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Hey Jacob, thanks for the answer but unfortunately the postProcess will differ based on which composite task calls it.. So i'm not sure how to handle that as this way of doing it forces the sub item to do the same postProcessing regardless of which composite is calling it –  Tolga E Jul 11 '12 at 16:28
    
Your different composites simply implement the postProcess method differently, I'll update my example for clarity. –  Jacob Raihle Jul 11 '12 at 16:35
    
This actually looks like a very good way of handling the issue..So i guess the only downfall is we need to depend on the proper naming of the methods? (postProcessSubTaskName), which might lead to some errors later on. Still though i think this is a good way of handling it. Thanks! –  Tolga E Jul 11 '12 at 18:03
    
Well, you could call any processing method you want as long as the Composite interface declares it - SubA can call postProcessB if you want it to, but I do recommend appropriate naming for your own sake :) –  Jacob Raihle Jul 12 '12 at 8:01
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Command Pattern. This sounds like a CompositeCommand which maintains a list of Commands. Each Command has an execute() operation and CompositeCommand's execute operation iterates through the list of commands and calls each Command's execute. You can have the logic of doing xyz() after each iteration in CompositeCommand's execute() method.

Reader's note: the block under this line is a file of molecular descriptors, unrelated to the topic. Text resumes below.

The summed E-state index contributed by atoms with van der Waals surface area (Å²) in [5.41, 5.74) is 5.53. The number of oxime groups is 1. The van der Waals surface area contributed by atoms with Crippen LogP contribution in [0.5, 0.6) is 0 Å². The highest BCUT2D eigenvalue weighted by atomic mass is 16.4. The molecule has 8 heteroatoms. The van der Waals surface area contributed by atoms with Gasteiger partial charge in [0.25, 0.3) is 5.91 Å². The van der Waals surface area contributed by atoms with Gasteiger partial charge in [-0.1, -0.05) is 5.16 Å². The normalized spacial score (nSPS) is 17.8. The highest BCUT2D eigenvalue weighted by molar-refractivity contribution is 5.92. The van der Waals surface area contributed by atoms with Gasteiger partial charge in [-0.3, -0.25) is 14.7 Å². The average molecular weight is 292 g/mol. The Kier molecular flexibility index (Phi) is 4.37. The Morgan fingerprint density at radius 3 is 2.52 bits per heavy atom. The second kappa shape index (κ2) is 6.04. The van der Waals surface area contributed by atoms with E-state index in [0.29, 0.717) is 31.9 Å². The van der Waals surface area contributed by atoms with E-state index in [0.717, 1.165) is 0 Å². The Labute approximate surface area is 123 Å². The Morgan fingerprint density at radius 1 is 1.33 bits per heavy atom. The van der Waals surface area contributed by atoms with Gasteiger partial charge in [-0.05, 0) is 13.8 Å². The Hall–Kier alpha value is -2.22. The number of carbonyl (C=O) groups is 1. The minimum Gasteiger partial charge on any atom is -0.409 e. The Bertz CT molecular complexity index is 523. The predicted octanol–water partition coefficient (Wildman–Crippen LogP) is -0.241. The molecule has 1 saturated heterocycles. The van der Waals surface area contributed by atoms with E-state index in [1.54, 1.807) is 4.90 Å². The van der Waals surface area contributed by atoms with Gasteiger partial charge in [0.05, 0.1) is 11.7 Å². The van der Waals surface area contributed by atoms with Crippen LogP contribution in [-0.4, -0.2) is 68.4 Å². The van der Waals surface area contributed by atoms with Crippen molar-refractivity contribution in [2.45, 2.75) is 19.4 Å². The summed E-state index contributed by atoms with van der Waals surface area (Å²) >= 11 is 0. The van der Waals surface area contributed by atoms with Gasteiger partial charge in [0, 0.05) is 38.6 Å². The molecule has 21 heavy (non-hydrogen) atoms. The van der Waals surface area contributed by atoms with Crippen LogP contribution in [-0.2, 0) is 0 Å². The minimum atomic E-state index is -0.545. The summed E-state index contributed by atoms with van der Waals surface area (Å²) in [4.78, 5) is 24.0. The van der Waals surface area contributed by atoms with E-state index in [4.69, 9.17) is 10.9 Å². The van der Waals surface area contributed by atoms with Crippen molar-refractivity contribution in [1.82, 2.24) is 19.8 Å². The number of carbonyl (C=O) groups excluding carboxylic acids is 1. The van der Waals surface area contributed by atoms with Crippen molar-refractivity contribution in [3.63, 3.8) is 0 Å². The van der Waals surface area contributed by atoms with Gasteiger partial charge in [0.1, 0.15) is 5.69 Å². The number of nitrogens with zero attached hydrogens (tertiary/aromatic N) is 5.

You also mentioned each command can be processed differently which can be implemented by a Strategy.

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I would suggest moving any dependent logic into an operation of its own.

abstract Operation
{
   abstract ? Execute(? arg);  // override in subclass to do work
}

abstract PostProcessOperation : Operation
{

   Operation _sourceOp;

   Operation(Operation sourceOp)
   {
      _sourceOp = sourceOp;
   }

   override ? Execute(? arg)
   {      
      ? sourceResult = _sourceOp.Execute(arg);
      return PostProcess(sourceResult);
   }   

   abstract ? PostProcess(? arg); // override in subclass to do work with results of the source op Execute

}

Then to, for example, add post-process console logging to an operation you could do this:

class ResultLogOp : PostProcessOperation
{
   override ? PostProcess(? arg)
   {
      Console.Writeline(arg.ToString());
   }
}

To further the example lets say you have a file delete operation and you want to post-process it by logging its success:

DeleteFileOp deleteFile = DeleteFileOp(fileToDelete);

ResultLogOp loggedDeleteFile = new ResultLogOp(deleteFile);

operations.Enque(loggedDeleteFile); 

Or if your usage is different perhaps your container class can wrap certain key operations as they are added based on their type:

void Add(Operation child)
{
   if (child is ImportantType)
   {
      _operations.Add(new ResultLogOp(child);  // add logging transparently on the fly
   }
}

The variations on this concept are endless.